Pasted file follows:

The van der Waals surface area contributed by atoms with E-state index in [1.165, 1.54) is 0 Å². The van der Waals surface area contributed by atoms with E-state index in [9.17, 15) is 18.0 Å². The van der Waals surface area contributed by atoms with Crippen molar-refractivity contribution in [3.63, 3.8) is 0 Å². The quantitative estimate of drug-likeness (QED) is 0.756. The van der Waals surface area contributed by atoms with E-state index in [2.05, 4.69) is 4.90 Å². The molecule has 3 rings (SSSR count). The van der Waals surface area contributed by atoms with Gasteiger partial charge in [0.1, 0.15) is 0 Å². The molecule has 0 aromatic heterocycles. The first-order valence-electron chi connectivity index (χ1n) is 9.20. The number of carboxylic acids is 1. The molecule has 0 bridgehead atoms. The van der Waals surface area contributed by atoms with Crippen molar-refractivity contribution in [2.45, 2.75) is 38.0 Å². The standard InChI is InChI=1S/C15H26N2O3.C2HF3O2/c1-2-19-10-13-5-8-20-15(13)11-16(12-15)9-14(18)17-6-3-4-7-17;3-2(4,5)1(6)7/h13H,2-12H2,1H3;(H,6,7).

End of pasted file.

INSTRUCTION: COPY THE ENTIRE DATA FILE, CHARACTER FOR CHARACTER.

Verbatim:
The van der Waals surface area contributed by atoms with E-state index in [1.165, 1.54) is 0 Å². The van der Waals surface area contributed by atoms with E-state index in [9.17, 15) is 18.0 Å². The van der Waals surface area contributed by atoms with Crippen molar-refractivity contribution in [3.63, 3.8) is 0 Å². The quantitative estimate of drug-likeness (QED) is 0.756. The van der Waals surface area contributed by atoms with E-state index in [2.05, 4.69) is 4.90 Å². The molecule has 3 rings (SSSR count). The van der Waals surface area contributed by atoms with Gasteiger partial charge in [0.1, 0.15) is 0 Å². The molecule has 0 aromatic heterocycles. The first-order valence-electron chi connectivity index (χ1n) is 9.20. The number of carboxylic acids is 1. The molecule has 0 bridgehead atoms. The van der Waals surface area contributed by atoms with Crippen molar-refractivity contribution in [2.45, 2.75) is 38.0 Å². The standard InChI is InChI=1S/C15H26N2O3.C2HF3O2/c1-2-19-10-13-5-8-20-15(13)11-16(12-15)9-14(18)17-6-3-4-7-17;3-2(4,5)1(6)7/h13H,2-12H2,1H3;(H,6,7).